this gives me some poundage to play with for fine tillering tweaks and the bow will doubtless loose a tad as it settles it. I wasn't allowing for the weight of the scale either, which gives me another pound or so).
The tiny pinch had returned, which is fine, it's just one of those things I've seen before around pin knots on the edge of a bow. It's just something to be aware of and to keep an eye on while the bow is being shot in for a hundred arrows or so.
Flushed with success I donned my glove and tab, yes I got it back to a reasonable draw! Not quite sure if it was a full 28" but I took a couple of test shots. It thumped the arrow pretty hard into my backstop.
I've ordered half a dozen 3/8" Poplar shafts and some heavier heads (150 grain) so I can make up some suitable arrows.
I think I should be shooting it with a bit more conviction by the weekend.

Sunday, 8 January 2012

Cautious Progress

I'm writing this almost as I'm doing it, mainly in order to slow myself down and take a breather.
I've taken it back to 80# @23.5".
Some of the natural undulations in the top limb are very off putting and look like weak areas when its drawn back. It's hard to ignore these and just look at athe overall curve of the bow.
It seems to be coming adding about 10 pounds draw weight every 4" despite my removing a little wood as I'm cleaning up of the bow, so I'm pretty much there.
There are a couple of tiny pins knots on the belly (2-3mm) which are black and move if I pick at them. I don't want to risk them being the start of a pinch or chrysal so I'll fill them with epoxy/Yew dust mix to be safe.
I'm rounding the back a bit more and cleaning up the finish.
Hopefully later in the day I'll be posting that full draw shot.
Out of interest, I've noticed the string digging into the Yew a fair bit on the edges of the temporary nocks I've cut into the Yew, this is changing my opinion on horn nocks a bit. I still think they are unecessary on modern target weight bows, but I can see how the heavy bows would have really needed them.
Wish me luck.
Whew! 90# @26"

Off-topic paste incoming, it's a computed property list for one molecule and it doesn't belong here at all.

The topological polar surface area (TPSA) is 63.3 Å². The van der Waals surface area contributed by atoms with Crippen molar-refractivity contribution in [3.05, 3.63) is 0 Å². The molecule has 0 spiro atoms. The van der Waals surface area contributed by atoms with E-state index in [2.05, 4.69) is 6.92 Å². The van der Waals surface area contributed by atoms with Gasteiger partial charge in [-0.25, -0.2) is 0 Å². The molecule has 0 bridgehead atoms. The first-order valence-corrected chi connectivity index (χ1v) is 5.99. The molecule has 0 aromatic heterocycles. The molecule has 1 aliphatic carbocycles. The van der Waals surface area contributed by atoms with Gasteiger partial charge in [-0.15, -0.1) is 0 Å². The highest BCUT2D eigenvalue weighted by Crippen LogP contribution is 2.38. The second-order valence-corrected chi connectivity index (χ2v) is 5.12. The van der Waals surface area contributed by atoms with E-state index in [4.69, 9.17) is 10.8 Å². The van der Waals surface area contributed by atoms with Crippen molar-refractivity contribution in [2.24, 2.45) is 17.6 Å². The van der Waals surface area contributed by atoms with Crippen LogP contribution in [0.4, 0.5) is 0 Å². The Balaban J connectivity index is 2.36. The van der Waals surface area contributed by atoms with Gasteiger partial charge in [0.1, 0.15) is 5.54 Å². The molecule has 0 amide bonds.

I can pull it back a bit, but not to full draw, a bit of fine tuning and cleaning up and I'll be ready to put some horn nocks on it. I daren't try a shot with the temporary nocks for fear of the string popping off.
I took a video of it coming back to 90# in case it blew up on me, I though I'd at least have it on film. Here's a pic of the knotty side of the bow.

I've since checked over the bow and been smoothing and finishing it some more. By locking the verniers to the thickness of the limb and then running them along the limb and watching the gap open up as the limb gets slimmer I noticed a thick section, a bit of work with the rasp blended it back into the rest of the limb. The bow was then put back on the tiller and hit 90# at 28".
Now I can slim down the tips and fit horn nocks, a bit of exercise will be needed to if I'm going to shoot it next week.

Saturday, 7 January 2012

Getting Nervy

I've measured up both limbs, not so much for some esoteric mathematic analysis but more to compare the two and look for any inconsistencies. There are sudden changes where the limb looks thin, but really it's that there's a knot either side of that point which has been left proud.
I can't afford to leave vast amounts of extra wood around the worst knot and overstrain the timber either side of it so I've taken the rasp to the big knot and it is begining to expose a little of the plugs, especially where I'm rounding the belly more now.
The tips have been slimmed and the string line looks good, which isn't too hard on a bow that long!
I've tightened the string a tad so it is taut, and winched it back to 70#, it's begining to show a promising curve and looks like it could be braced.
It's going to be a bit of a job to get a short string on it at that weight. Time for a cuppa. Maybe I'll have a break and work on tidying up the sapwood on the back.
At this draw weight with a knotty stave it requires plenty of thinking and a 'little at a time' approach. Once I hit that brace height it all starts to happen pretty quick and I'm keen to avoid getting a face full of snapped bow limb.
I've been dreaming about the darned thing which rather shows the amount of thought involved.
Midday, and I've made a string and got it braced, blimey it was tough. I took a few pics and got it on the tiller, my heart was in my mouth as I winched it back 60#, I stepped back and had a look, it was pretty good... Then I took it back to 70# @ 20".
Interpolating out to 28" would give about 110# at a guess, so it's time to stop and carefully clean up the back and smooth it all off before plucking up courage and taking it to 90#.
Blimey, I'm pumped up with adrenalin, there's a lot of tension in that wood.
I tried to draw it a bit, but it was like trying to pull a brick wall, there is so much early tension I couldn't get it back enough to bring my shoulders/chest into play. I can pull 90# but couldn't make much impression on this bow.
My big old 75# has a fair bit of set and the weight comes in slower so you can get the limbs moving.
I think it's back to the 10 fast push ups night and morning to build my shoulders up a tad.

Friday, 6 January 2012

Begining to Bend

I've done a fair bit of work today, including filling two knots one of which was then taken out as I removed more wood.
The squarish cross section has had its corners taken off on the belly to help it flex a bit more and now I've had it back to 60# on the tiller and the tips are almost back to a brace height.